“I wish I could swim and sleep like a shark does …”, pines Unknown Mortal Orchestra front man Ruban Nielsen on lead single ‘Swim and Sleep (Like a Shark)’, ‘… I’d fall to the bottom and hide till the end of time’. Imagine exactly that image and you’ll have a pretty good idea of the atmosphere the band is going for on their sophomore album: Nielsen suspended in a semi-hallucinatory state of head-busting loneliness and despair, floating slowly down towards the watery abyss. Of course, his friends are there to soundtrack his hippy trip deep into the depths of the briny, and of course, that takes the form of classic 60s psychedelia, complete with bold, abrasive guitar hooks, squelchy effects and wobbly, wammified refrain.
Unknown Mortal Orchestra first revealed itself in 2011 with a self-titled debut LP which brought to life much of the mystery and illusion Nielsen had created by maintaining a microscopic public profile up to that point. The record was full of the nostalgia that characterised the track ‘Ffunny Ffrends’ which had given the band its first real exposure back in the spring of 2010, but also maintained an alien, other-worldly quality which saved it from the dangerous territory of aimless pastiche.
It’s a major disappointment then that on II, the band wanders deep into pastiche-ville, gets lost pretty quickly and ends up lolloping around in a maze of LSD and tie-die t-shirts while the local sheriff fires ‘cool vibes’ at them from his candy cane shotgun. There’s just way too many psych-rock clichés on this record, to the point where they overwhelm and subsume any original ideas the band may or may not have had.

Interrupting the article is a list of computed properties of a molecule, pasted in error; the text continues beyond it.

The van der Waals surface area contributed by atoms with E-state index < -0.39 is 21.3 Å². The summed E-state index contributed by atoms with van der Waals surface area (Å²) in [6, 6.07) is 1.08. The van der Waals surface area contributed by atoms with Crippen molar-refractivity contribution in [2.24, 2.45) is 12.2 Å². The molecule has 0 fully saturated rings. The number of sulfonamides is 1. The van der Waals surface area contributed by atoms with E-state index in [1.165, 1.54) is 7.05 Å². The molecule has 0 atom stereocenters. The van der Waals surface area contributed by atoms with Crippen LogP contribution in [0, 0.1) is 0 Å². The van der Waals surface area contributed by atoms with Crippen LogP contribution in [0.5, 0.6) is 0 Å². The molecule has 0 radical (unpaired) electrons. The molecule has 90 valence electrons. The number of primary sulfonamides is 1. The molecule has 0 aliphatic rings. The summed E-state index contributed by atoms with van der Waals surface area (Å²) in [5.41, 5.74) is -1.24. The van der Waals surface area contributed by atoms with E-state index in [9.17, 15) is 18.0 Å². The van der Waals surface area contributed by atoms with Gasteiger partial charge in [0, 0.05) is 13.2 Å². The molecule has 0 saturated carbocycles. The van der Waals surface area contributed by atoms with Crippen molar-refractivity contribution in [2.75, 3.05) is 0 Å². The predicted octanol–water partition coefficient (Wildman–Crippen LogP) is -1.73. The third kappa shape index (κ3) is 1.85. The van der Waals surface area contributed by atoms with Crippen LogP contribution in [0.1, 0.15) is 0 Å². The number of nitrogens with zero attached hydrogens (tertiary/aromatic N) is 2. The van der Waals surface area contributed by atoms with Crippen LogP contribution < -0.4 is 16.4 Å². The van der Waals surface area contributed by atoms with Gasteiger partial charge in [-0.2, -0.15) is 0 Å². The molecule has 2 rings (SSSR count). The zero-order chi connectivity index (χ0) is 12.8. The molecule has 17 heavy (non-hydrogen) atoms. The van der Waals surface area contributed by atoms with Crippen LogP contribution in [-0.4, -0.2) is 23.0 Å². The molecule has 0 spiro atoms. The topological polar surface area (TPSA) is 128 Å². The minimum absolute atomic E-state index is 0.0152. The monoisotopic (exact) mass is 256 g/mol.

II is broader and more expansive than Unknown Mortal Orchestra, but basically pretty similar, as if they’ve simply ironed over the creases and folds that gave their debut real character. What remains is a pretty straight-forward collection of meandering tunes that dabble in similar sounds but ultimately disappoint. Because their first record had that oddness, that essence of the extra-terrestrial, it compensated for, indeed complimented the band’s slightly aloof soullessness, but now they’ve stripped those layers away in an attempt to be more humane, more intimate; all those frailties are exposed and that air of mysterious ‘cool’ dissipates. It’s like seeing a once-revered school friend twenty years later, but finding that he stills lives with his parents and spends his Tuesday afternoons shooting pidgeons from his bedroom window while listening to Marilyn Manson.
To give the band due credit, there are a few ideas on II which pricked my ears. The typical track on this record will start with a crunching guitar riff and a snappy drum beat, and there are a handful of catchy moments of this kind. On ‘Opposite of Afternoon’ a jaunty guitar line wriggles and unwinds over Nielsen’s hushed, submarine vocals, while on ‘No Need For a Leader’ the rumbling rock riff is complimented by a nasally, buzz-saw guitar sound, quite distinctly comparable to a distressed Noddy Holder fleeing a swarm of angry bees. The standout moment is certainly ‘So Good at Being in Trouble’. This is easily the most innovative and well-executed track on the record, a soulful slow-jam with a really catchy falsetto vocal hook from Nielsen, who lyrically picks up the common thread of isolation which runs through the album: “It’s a long, sad, lonely time … memories, they mess with my mind.”
A common stumbling block however, is the sense that the band struggle to know what to do with the bare bones of a track. They’ll be happily playing along for the first two minutes and then suddenly get stuck. Tracks like ‘Monki’ and ‘Faded in the Morning’ lay the foundations before getting lost in a meandering middle-eight where the bass goes walkabout and Nielsen ends up noodling an uncomfortable guitar solo just to fill the space. When it seems that the track is going off the rails, it just slowly fades out, as if turning the volume down gradually will cover the blunder. Instead of masking it, the fact that so many of the tracks here are allowed to die a slow death only reinforces the perception that the band is short on innovation.
Frustration is the overriding sensation with this album. Unknown Mortal Orchestra are operating in a hugely popular field and their sun-soaked psych-rock nostalgia should be pressing all the buttons, but their lack of purpose and driving force means they continue to dither in the realms of fandom.
… Jack is listening to Minutemen – ‘Double Nickels on the Dime’